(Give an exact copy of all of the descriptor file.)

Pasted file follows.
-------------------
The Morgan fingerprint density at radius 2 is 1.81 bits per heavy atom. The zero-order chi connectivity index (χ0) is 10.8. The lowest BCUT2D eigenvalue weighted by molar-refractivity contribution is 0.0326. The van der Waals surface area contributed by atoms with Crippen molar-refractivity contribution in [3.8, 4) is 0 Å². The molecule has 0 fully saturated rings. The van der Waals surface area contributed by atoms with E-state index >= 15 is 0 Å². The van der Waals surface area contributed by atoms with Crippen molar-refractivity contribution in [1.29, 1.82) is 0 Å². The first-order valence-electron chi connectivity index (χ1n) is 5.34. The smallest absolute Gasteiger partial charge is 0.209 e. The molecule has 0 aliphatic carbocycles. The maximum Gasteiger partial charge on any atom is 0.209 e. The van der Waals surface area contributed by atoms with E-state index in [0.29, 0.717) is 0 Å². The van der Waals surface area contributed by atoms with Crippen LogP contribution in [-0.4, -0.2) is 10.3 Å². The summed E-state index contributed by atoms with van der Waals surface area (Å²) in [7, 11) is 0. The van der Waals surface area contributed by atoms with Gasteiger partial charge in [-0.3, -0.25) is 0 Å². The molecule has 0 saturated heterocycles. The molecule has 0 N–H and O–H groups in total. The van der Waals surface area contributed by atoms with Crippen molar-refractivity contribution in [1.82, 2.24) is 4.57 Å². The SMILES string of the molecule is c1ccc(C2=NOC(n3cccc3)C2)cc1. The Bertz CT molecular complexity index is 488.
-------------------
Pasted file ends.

The Morgan fingerprint density at radius 2 is 1.81 bits per heavy atom. The zero-order chi connectivity index (χ0) is 10.8. The lowest BCUT2D eigenvalue weighted by molar-refractivity contribution is 0.0326. The van der Waals surface area contributed by atoms with Crippen molar-refractivity contribution in [3.8, 4) is 0 Å². The molecule has 0 fully saturated rings. The van der Waals surface area contributed by atoms with E-state index >= 15 is 0 Å². The van der Waals surface area contributed by atoms with Crippen molar-refractivity contribution in [1.29, 1.82) is 0 Å². The first-order valence-electron chi connectivity index (χ1n) is 5.34. The smallest absolute Gasteiger partial charge is 0.209 e. The molecule has 0 aliphatic carbocycles. The maximum Gasteiger partial charge on any atom is 0.209 e. The van der Waals surface area contributed by atoms with E-state index in [0.29, 0.717) is 0 Å². The van der Waals surface area contributed by atoms with Crippen LogP contribution in [-0.4, -0.2) is 10.3 Å². The summed E-state index contributed by atoms with van der Waals surface area (Å²) in [7, 11) is 0. The van der Waals surface area contributed by atoms with Gasteiger partial charge in [-0.3, -0.25) is 0 Å². The molecule has 0 saturated heterocycles. The molecule has 0 N–H and O–H groups in total. The van der Waals surface area contributed by atoms with Crippen molar-refractivity contribution in [1.82, 2.24) is 4.57 Å². The SMILES string of the molecule is c1ccc(C2=NOC(n3cccc3)C2)cc1. The Bertz CT molecular complexity index is 488.